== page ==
Posted on March 8, 2012 at 4:03 pm #
    • From The Old Bloke:

      Hi Denny
      My sentiments exactly. Lynne & I have found that where ever we travelled over the years most people we met shared the same needs as us, – to have a job, put food on the table, educate their kids and keep the family safe.

      The happy old bloke

      Posted on March 11, 2012 at 12:19 pm #
  4. From Di:

    I love reading about your journey Ron, and yes it is wonderful that so many people are only too happy to help, you realise that meeting you will be the highlight of many family gatherings all over India, you may even reach celebrity status!

    Posted on March 7, 2012 at 12:15 am #
    • From The Old Bloke:

      Hi Di, Not sure about wanting to be a celebrity but the FN is definitely a rare sight. Nothing much I’ve seen since i left Australia goes back further than the 1930’s. Had 3 TV crews filming yesterday and today, everyone keen for westerners to see a different view of Pakistan than what we’re used to. I’m blown away for with the hospitality and kindness of everyone I’ve met here in the past few days and I’m eating so much, (thanks again to the hospitality) that I can let my belt out at last!

      Caio, Ron

      Posted on March 11, 2012 at 12:06 pm #
  5. From Tony Herd:

    Dear Ronnie,

    What a beautiful posting on your incredible journey. Each time you write, it is just getting more and more enjoyable and more and more real – I can almost smell the diesel fumes and spices of the street vendors and hear the endless cacophony of horns.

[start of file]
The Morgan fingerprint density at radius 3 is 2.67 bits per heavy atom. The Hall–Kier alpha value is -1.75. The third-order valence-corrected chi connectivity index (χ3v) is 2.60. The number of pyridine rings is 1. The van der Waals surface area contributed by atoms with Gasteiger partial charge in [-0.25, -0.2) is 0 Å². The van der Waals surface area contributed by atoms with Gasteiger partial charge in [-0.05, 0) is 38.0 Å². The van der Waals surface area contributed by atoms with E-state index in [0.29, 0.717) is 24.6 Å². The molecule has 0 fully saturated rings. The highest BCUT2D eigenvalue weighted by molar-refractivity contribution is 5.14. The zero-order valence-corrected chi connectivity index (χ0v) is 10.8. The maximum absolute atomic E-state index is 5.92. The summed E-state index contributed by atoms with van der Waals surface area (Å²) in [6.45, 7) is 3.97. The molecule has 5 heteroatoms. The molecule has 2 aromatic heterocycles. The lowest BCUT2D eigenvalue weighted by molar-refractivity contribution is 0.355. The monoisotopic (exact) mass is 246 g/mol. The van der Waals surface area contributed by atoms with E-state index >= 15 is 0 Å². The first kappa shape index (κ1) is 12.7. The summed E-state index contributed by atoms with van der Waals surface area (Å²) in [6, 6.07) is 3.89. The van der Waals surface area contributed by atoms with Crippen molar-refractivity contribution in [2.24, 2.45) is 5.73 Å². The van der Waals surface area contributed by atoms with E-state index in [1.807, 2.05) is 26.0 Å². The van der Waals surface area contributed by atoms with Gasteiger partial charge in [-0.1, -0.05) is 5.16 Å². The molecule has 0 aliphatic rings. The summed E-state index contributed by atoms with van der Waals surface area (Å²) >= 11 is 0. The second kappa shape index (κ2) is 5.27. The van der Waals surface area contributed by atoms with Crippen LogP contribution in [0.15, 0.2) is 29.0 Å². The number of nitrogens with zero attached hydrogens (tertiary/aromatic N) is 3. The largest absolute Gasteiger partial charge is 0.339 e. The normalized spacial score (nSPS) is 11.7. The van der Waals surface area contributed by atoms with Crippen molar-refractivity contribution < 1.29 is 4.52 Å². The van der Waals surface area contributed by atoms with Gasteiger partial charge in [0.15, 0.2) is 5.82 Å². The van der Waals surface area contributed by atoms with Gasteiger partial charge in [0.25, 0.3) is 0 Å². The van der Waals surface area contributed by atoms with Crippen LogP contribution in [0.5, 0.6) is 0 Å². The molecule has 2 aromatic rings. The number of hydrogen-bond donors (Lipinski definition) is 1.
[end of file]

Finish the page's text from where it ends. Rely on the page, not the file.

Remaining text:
Clearly the joy and happiness you continue to bring and share with those around you on this journey, and as you have so selflessly done all your life to your friends and family, is the well spring of the good fortune you are now experiencing each and every day.

    Relax and enjoy my friend, you have well and truly earned these bountiful rewards and it is now your turn to be treated in kind.

    And when the going does get really tough, as it always will from time to time, just remember those wonderful words….”And this too, shall pass”.

    God Speed Ronnie.

    Tony

    Posted on March 6, 2012 at 9:44 am #
    • From The Old Bloke:

      Hey Tone
      Thanks for the kind words my friend. it’s good to know you’re enjoying it, diesel fumes and all. I’ve had only good experiences everywhere, so no complaints. Lots to write about in the coming days – you’d love it here. Good to see green again.

      The Old Bloke

      Posted on March 11, 2012 at 11:12 am #
  6. From wally jay:

    I have worked with A lot of people from india and I also found them to be friendly and polite. (I wonder If bananas are good for septic toe’s)

    Posted on March 6, 2012 at 9:19 am #
    • From The Old Bloke:

      Hi Wally

      LOL. Not sure the bananas are helping the toes but they’re a great food source and cheap. I know what you mean about Indians being polite. I get called “sir’ all the time and have to remind everyone my name’s Ron, not sir. Then I get, “Yes, Mr Ron sir.” Finding people in Pakistan friendly also and very generous. Shame more people don’t get to visit this part of the world and see for themselves.
      Caio, OBOAB

      Posted on March 11, 2012 at 10:54 am #
  7. From Billi:

    Dear Ron,
    What an amazing journey. I totally agree with you it seems the poorer the people the more generous & ‘happy to help’ us humans are. I love reading about your adventure. Well done Dude.
    love & hugs Billi

    Posted on March 6, 2012 at 3:32 am #
    • From The Old Bloke:

      Hi Billi,
      Glad you’re enjoying ride. I’m looking forward to the next stage which I think is going to be pretty exciting. Thanks for your support.
      The Old Bloke

      Posted on March 11, 2012 at 10:38 am #